I met Timothy J. Cox through Travis Mitchell, who also worked with us on The Convict. Tim plays Bill in Here Lies Joe and brought this wonderful quirkiness to the character and made him real. That was important to us; that each character, no matter how small a role, feel real and Tim's character was no exception. Who knows, there may be a spin-off for Bill sometime in the future ... he is certainly worthy of it.


What can you tell us about the shoot as such, and the on-set atmosphere?


Filming Here Lies Joe was brutally HOT. We shot it over three long weekends in the middle of summer heat, many days in which we spent crammed into a small car with the windows up and no air conditioning.

It was, for me, the most challenging and exhausting shoot by far, but also the most rewarding. We all suffered together and everyone was willing to go the extra mile despite how uncomfortable it was.


The $64-question of course, where can your movie be seen?


Well, we've just begun the festival submission process so we're hoping it can be seen very soon! Our official festival premiere screening will be Friday, Apr 15th at the Monadnock International Film Festival in Keene, New Hampshire - Andi and I have been honored to sit on a panel following the screening and we're very excited to meet and chat with the audience and other local filmmakers.


Anything you can tell us about audience and critical reception of your movie yet?


We have been completely and utterly overwhelmed by the generous praise this little film has received. You always hope you're making a film that will not only satisfy yourself but an audience as well. I hope the film's message resonates with people and gets them talking. It's such an important subject and it needs attention now.


Any future projects you'd like to share?


My process is frustratingly and embarrassingly slow. I have several notebooks filled with film ideas that aren't quite 'there yet.' It's getting dangerously close to the one year mark, now, since Here Lies Joe wrapped and I'm getting antsy for something to reveal itself.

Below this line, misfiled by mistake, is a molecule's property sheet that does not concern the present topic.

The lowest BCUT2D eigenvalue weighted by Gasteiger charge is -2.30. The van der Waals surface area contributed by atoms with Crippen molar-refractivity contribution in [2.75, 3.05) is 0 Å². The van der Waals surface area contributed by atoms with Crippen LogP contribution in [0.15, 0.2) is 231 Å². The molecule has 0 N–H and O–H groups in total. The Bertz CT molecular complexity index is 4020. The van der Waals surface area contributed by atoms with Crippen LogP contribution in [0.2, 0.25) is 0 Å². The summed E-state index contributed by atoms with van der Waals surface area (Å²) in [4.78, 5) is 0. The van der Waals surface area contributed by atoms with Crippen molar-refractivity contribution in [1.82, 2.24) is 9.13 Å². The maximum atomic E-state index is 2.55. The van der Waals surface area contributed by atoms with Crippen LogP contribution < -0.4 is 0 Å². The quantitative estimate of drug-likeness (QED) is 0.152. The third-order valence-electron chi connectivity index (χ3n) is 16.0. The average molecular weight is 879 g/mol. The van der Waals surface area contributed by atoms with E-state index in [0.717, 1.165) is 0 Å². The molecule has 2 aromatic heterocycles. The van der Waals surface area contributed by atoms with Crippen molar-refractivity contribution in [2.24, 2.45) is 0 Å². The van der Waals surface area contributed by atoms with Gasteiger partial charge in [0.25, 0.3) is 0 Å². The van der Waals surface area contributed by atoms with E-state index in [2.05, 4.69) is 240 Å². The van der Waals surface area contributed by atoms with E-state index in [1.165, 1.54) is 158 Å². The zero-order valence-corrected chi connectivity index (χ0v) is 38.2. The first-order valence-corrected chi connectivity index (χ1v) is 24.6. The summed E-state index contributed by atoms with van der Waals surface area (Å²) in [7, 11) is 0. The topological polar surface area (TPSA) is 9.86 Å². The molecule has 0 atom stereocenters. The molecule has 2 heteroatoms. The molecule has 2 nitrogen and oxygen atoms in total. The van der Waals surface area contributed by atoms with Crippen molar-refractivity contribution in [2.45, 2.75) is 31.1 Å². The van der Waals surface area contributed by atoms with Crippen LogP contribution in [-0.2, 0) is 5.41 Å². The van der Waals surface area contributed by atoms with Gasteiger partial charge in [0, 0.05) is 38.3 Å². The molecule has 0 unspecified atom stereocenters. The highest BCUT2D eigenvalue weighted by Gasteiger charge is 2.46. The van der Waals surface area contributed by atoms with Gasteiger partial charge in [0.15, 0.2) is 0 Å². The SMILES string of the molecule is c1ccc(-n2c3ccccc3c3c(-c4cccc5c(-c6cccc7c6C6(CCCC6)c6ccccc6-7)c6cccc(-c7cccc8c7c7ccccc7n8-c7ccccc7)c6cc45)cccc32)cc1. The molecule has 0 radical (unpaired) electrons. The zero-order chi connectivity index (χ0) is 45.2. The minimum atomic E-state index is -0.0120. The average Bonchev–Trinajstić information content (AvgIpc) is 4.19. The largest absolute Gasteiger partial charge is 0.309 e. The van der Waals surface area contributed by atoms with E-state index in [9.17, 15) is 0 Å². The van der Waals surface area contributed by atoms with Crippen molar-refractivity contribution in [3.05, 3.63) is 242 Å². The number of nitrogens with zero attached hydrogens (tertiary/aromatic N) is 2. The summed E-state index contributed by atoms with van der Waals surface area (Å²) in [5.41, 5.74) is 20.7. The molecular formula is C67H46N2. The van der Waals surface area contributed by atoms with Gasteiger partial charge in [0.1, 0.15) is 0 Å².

What got you into filmmaking in the first place, and did you receive any formal training on the subject?


I love films and I just picked up a camera one day and started making them!


What can you tell us about your filmwork prior to Here Lies Joe?


Here Lies Joe is my fourth short film. My previous films, Victim, The Janitor and The Convict have all been evolving towards my attempts at understanding 'difficult-to-understand' people. I love flawed characters and all of their curious complexities; there is no black and white, but this interesting shade of grey. I love exploring that and sharing that with an audience -- challenging them to find themselves in unexpected places.


How would you describe yourself as a director?


I suppose I would say that I'm very much a director-in-training.

Every time I make a film, I always think that I've figured something out and that the next time will be easier. That has not been the case; every project brings new challenges and it always feels like I'm starting over again!


Filmmakers who inspire you?


Hitchcock, John Hillcoat, Fincher, Soderbergh, Jonze, Paul Anderson, Wes Anderson ... list goes on ...


Your favourite movies?


So many!! Too many ...


... and of course, films you really deplore?


Feeling lucky ?
Want to
any of my partnershops yourself
for more, better results ?

The links below
will take you
just there!!!

Find Mark Battle
at the amazons ...


Great Britain (a.k.a. the United Kingdom)

Germany (East AND West)

Looking for imports ?
Find Mark Battle here ...

Your shop for all things Thai

Something naughty ?
(Must be over 18 to go there !)

x-rated  find Mark Battle at

Hmm ... that's a very good question!! I suppose I deplore .... any film that's born out of the depressing, Hollywood, formulaic, money-grabbing machine. There are some brilliant indie films out there that no one knows about and it's just criminal.


Your/your movie's website, Facebook, whatever else?


Anything else you're dying to mention and I have merely forgotten to ask?


Thank you, everyone, for continuing to support indie film!!!


Thanks for the interview!


© by Mike Haberfelner

Legal note: (re)Search my Trash cannot
and shall not be held responsible for
content of sites from a third party.

Thanks for watching !!!



On the same day
a Burglar wants to kill you
and your Ex wants
to make up ...
... and for the life of it,
you can't decide


A Killer Conversation

produced by and starring
Melanie Denholme
directed by
David V.G. Davies
written by
Michael Haberfelner
Ryan Hunter and
Rudy Barrow

out now on DVD



Stell Dir vor, Deine Lieblingsseifenoper birgt eine tiefere Wahrheit ...
... und stell Dir vor, der Penner von der U-Bahnstation hat doch recht ...
... und dann triffst Du auch noch die Frau Deiner (feuchten) Träume ...


Und an diesem Tag geht natürlich wieder einmal die Welt unter!!!


Bauliche Angelegenheiten
ein Roman von
Michael Haberfelner


Jetzt kaufen bei